Keeping a finger on the cybersecurity pulse
COLLEGE OF ENGINEERING
Ritik Patnaik, a Texas Academy of Mathematics and Science student, has been working with the colleges of Engineering and Health and Public Service to tackle issues of cybersecurity in a world where it’s becoming more and more challenging to keep up with technology.
Patnaik, who’s been named one of 300 Regeneron Scholars nationwide, has been creating a bimodal biometric system based on vein patterns and fingerprints that helps authenticate a person’s identity. Biometric authentication is a process that uses pattern-recognition methods to match a person with their uniquely identifying patterns. An optical fingerprint scanner is what people more commonly find on their phones and other personal devices.
“I first got the idea as a rising sophomore when I attended an NSA-sponsored Gen-Cyber camp,” said Patnaik. “Originally, I was more focused on medical applications and using the biometric technology to help identify patients who were unconscious, but I’ve since started shifting towards military applications.”
Patnaik says there are three problems with using biometrics like faces and fingerprints for security: they can be fabricated, can be damaged and they can change with age. But these challenges can be mitigated by using finger vein patterns instead of or in addition to optical scanning.
“Unlike fingerprints, finger vein patterns don’t change between the ages of 15 and 80 and are more difficult to fabricate, because they’re underneath the skin,” he said. “With my project, I’d initially started with the finger vein patterns, but when I came to UNT, I decided to add on the optical fingerprint scanner to make it bimodal.”
Patnaik worked closely with College of Engineering Professor Kamesh Namuduri and his graduate students to program and evaluate his biometric system.
“Dr. Namuduri really helped me a lot with the evaluation of the prototype,” said Patnaik. “I was able to work with his grad students from his lab to collect sample images of finger vein patterns to evaluate my algorithms.”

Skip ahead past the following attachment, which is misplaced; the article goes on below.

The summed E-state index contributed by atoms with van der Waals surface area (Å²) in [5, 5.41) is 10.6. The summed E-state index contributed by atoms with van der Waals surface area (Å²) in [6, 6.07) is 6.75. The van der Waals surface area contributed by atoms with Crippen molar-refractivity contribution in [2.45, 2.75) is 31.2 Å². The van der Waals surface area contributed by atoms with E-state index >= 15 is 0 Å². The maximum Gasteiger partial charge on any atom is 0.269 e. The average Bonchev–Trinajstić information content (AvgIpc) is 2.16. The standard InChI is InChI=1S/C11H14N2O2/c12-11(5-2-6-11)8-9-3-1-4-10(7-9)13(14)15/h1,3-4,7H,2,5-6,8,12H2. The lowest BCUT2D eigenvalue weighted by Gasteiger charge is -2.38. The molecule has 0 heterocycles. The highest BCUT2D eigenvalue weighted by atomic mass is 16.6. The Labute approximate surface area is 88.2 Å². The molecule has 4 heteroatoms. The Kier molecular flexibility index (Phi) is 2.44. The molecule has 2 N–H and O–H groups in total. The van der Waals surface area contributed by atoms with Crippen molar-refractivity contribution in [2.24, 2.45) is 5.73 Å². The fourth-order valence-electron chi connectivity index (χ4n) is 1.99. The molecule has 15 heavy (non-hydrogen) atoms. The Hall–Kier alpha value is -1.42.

“This whole project has really been his initiative,” said Namuduri. “Ritik came to me with this idea when he came to UNT and wanted to pursue it; it’s a completely self-driven project.”
Now with his prototype in tow, Patnaik is collaborating with Associate Professor Scott Belshaw in the College of Health and Public Service on commercializing the project.
“Dr. Belshaw is connecting me with people in the military and the cybersecurity industries so we can potentially license out my project for real-world use,” said Patnaik.
"Working with Ritik and mentoring him has been a complete joy. Not only does he attain the knowledge to tackle real-world problems in research, but also has the communication skills to share those ideas in both technical and non-technical settings,” said Belshaw.
Patnaik’s initiative and passion for science and engineering stems from a supportive home and a lifelong interest in learning and understanding how things work.
“When the BP oil spill happened, I remember doing this project at home with my dad where we built bowls of water with aquatic plants and placed oil over the water; and over time, I could see how the plants were not able to survive because the oil was blocking the sunlight,” he said.
“I have this curiosity-driven love for research,” said Patnaik. “I like to call myself a maker, because I like the hands-on side of creating and making hardware but also the programming side.”